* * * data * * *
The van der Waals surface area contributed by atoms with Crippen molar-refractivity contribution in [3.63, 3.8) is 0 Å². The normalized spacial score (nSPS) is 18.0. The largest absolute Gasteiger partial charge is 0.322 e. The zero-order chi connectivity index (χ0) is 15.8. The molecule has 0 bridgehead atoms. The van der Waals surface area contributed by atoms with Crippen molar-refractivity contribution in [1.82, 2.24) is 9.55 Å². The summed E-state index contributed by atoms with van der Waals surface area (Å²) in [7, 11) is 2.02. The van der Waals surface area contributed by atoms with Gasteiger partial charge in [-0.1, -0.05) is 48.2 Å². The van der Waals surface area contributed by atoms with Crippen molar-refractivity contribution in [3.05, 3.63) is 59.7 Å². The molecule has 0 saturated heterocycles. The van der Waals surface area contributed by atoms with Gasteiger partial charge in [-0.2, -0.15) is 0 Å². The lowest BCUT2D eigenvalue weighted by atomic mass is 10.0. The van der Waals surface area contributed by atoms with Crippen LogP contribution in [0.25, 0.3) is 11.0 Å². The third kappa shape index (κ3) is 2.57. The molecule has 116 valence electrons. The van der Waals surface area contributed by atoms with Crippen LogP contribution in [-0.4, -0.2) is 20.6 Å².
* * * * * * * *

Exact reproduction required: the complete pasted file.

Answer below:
The van der Waals surface area contributed by atoms with Crippen molar-refractivity contribution in [3.63, 3.8) is 0 Å². The normalized spacial score (nSPS) is 18.0. The largest absolute Gasteiger partial charge is 0.322 e. The zero-order chi connectivity index (χ0) is 15.8. The molecule has 0 bridgehead atoms. The van der Waals surface area contributed by atoms with Crippen molar-refractivity contribution in [1.82, 2.24) is 9.55 Å². The summed E-state index contributed by atoms with van der Waals surface area (Å²) in [7, 11) is 2.02. The van der Waals surface area contributed by atoms with Gasteiger partial charge in [-0.1, -0.05) is 48.2 Å². The van der Waals surface area contributed by atoms with Crippen molar-refractivity contribution in [3.05, 3.63) is 59.7 Å². The molecule has 0 saturated heterocycles. The van der Waals surface area contributed by atoms with Gasteiger partial charge in [-0.2, -0.15) is 0 Å². The lowest BCUT2D eigenvalue weighted by atomic mass is 10.0. The van der Waals surface area contributed by atoms with Crippen LogP contribution in [0.25, 0.3) is 11.0 Å². The third kappa shape index (κ3) is 2.57. The molecule has 116 valence electrons. The van der Waals surface area contributed by atoms with Crippen LogP contribution in [-0.4, -0.2) is 20.6 Å².